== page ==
In brief

  • The new Bitcoin ETF will start trading on Tuesday under ticker symbol BITO.
  • It is a futures ETF, which is very different from an ordinary ETF.

This week marks a major milestone in the crypto world as the first U.S. Bitcoin ETF begins trading on Tuesday. The news fueled a rally last week, driving the price of Bitcoin above $60,000 for the first time since May.

The ETF, officially known as the ProShares Bitcoin Strategy ETF and set to trade under the ticker BITO, offers a new way to buy Bitcoin on the stock market.

To answer all your potential questions, including how to buy it, Decrypt has prepared this plain English Q&A. This is not investment advice.

What exactly is the ProShares Bitcoin ETF?


ETF stands for "exchange-traded fund." ETFs buy and package an asset or multiple assets—anything from gold to a themed basked of different corporate shares (for example, a cannabis ETF)—and then sells it in the form of one stock that anyone can trade on the public markets. ETFs are designed so that their price tracks the price of the underlying asset.

The new Bitcoin ETF, however, is a little different from a "pure" Bitcoin ETF. What ProShares is buying and packaging is not Bitcoin, but rather a bundle of contracts tied to the future price of Bitcoin. As the company makes very clear in its announcement on Monday morning: "BITO, or ProShares Bitcoin Strategy ETF, will invest primarily in Bitcoin futures contracts and does not directly invest in Bitcoin."

That sounds complicated. Is it?

Unless you are an experienced trader, it is certainly more complicated than a regular share of a company's stock. Unlike a regular ETF, whose price will closely track the underlying asset it holds, futures ETFs can trade at different values. This is partly because pro traders are using futures ETFs to arbitrage price movements and because the fund must pay to roll over monthly contracts.

The takeaway is that the price of the ProShares ETF will approximately track the value of Bitcoin, but not to the degree that a traditional ETF would.

How do I buy the new Bitcoin ETF?

ETFs trade on the stock market so, if you have an account with a brokerage such as Fidelity or Robinhood, just look up the ticker symbol and buy it like you would shares of Microsoft or Tesla or Square.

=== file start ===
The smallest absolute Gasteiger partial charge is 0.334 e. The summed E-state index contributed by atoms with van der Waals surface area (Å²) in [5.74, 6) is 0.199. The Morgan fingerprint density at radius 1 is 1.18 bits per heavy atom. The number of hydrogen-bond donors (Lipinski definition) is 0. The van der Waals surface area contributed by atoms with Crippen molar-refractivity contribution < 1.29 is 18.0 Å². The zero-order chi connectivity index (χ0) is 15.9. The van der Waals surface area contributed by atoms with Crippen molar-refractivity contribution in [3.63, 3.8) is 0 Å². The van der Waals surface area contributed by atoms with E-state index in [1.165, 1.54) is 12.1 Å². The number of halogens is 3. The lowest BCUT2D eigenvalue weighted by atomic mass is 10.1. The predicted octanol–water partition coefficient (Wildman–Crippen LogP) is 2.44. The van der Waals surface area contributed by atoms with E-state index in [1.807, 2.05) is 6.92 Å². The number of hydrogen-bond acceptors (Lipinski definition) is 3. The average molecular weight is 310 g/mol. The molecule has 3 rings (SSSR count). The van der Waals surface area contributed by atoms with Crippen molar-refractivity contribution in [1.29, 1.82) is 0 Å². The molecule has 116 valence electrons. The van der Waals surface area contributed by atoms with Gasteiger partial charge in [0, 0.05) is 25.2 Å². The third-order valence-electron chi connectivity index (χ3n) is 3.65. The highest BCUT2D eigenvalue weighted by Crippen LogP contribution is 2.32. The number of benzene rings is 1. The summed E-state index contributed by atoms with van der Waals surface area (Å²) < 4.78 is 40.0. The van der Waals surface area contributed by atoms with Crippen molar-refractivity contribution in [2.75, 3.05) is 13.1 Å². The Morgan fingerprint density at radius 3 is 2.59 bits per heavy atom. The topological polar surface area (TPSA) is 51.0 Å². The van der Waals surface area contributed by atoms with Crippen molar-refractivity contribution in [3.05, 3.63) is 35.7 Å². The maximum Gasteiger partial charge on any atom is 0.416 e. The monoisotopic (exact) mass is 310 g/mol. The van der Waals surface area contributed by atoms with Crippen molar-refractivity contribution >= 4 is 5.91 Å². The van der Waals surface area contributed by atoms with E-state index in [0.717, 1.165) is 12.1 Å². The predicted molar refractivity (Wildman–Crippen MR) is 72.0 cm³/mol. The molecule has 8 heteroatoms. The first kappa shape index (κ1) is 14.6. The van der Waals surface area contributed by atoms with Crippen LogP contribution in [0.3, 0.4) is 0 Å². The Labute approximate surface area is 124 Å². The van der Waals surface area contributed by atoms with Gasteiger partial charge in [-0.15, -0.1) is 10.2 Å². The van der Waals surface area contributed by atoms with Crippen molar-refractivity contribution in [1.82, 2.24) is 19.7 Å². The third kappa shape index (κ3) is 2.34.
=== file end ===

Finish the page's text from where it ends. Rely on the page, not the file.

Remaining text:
When will I able to buy it?

ProShares officially announced on Monday that BITO will begin trading on Tuesday.

How much does the ETF charge in fees?

The annual fee of the ProShares ETF is 0.95%, according to MarketWatch. So if you buy $1,000 in shares, $9.50 a year will go to fees. That's higher than what most regular ETFs charge. This is largely due to the fact that this is a futures ETF, as described above.

Are other Bitcoin ETFs coming?

Yes, as many as three or four other funds are expected to receive SEC approval and begin trading as soon as this week. But they will be also futures ETFs resembling the ProShares offering in price and structure.

A traditional ETF that holds Bitcoin—which are available in other countries—is still at least months away from regulatory approval in the U.S., and it's unclear whether the SEC allowing a futures ETF is any indication that it will also allow a "pure" Bitcoin ETF.

Is this a good way to buy Bitcoin?

That depends on you.

If you want to gain exposure to Bitcoin through a brokerage account, this offers a new way to do that. Note that you could also do this by buying shares of the Grayscale Bitcoin Trust (ticker: GBTC)—an option that's been around for a while, but charges a 2% annual fee and doesn't exactly match the price of Bitcoin. Another roundabout way to gain exposure to Bitcoin would be to buy shares in companies that hold Bitcoin, like MicroStrategy, Square, and Tesla; earlier this month the SEC approved an ETF of "Bitcoin Revolution companies" that hold Bitcoin or are working on Bitcoin products.

But most longtime cryptocurrency boosters will tell you that the best way to buy Bitcoin is to simply buy Bitcoin. You can do that directly from brokerages like Coinbase, Binance, Kraken, Gemini, Robinhood, Square, or PayPal. Doing it this way results in lower fees and ensures the price you pay is almost exactly the current market price. But buying crypto directly does require some tech steps that many people see as intimidating or off-putting, and that's why so many market experts think a Bitcoin ETF will bring a flood of new entrants into Bitcoin.

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